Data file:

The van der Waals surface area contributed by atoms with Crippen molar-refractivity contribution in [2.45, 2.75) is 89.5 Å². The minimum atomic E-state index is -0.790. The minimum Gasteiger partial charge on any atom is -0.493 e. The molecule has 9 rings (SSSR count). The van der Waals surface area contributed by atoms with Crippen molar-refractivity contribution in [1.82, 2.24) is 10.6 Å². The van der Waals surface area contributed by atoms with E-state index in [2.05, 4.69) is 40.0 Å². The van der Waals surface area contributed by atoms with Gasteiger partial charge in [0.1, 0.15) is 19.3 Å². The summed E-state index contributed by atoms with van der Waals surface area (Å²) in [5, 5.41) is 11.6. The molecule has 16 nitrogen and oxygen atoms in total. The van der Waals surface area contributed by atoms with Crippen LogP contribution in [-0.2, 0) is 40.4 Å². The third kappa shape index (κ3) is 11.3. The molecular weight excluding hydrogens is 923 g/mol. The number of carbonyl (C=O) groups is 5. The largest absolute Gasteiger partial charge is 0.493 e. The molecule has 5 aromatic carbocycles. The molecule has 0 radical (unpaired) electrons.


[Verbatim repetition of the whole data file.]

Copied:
The van der Waals surface area contributed by atoms with Crippen molar-refractivity contribution in [2.45, 2.75) is 89.5 Å². The minimum atomic E-state index is -0.790. The minimum Gasteiger partial charge on any atom is -0.493 e. The molecule has 9 rings (SSSR count). The van der Waals surface area contributed by atoms with Crippen molar-refractivity contribution in [1.82, 2.24) is 10.6 Å². The van der Waals surface area contributed by atoms with E-state index in [2.05, 4.69) is 40.0 Å². The van der Waals surface area contributed by atoms with Gasteiger partial charge in [0.1, 0.15) is 19.3 Å². The summed E-state index contributed by atoms with van der Waals surface area (Å²) in [5, 5.41) is 11.6. The molecule has 16 nitrogen and oxygen atoms in total. The van der Waals surface area contributed by atoms with Crippen LogP contribution in [-0.2, 0) is 40.4 Å². The third kappa shape index (κ3) is 11.3. The molecular weight excluding hydrogens is 923 g/mol. The number of carbonyl (C=O) groups is 5. The largest absolute Gasteiger partial charge is 0.493 e. The molecule has 5 aromatic carbocycles. The molecule has 0 radical (unpaired) electrons.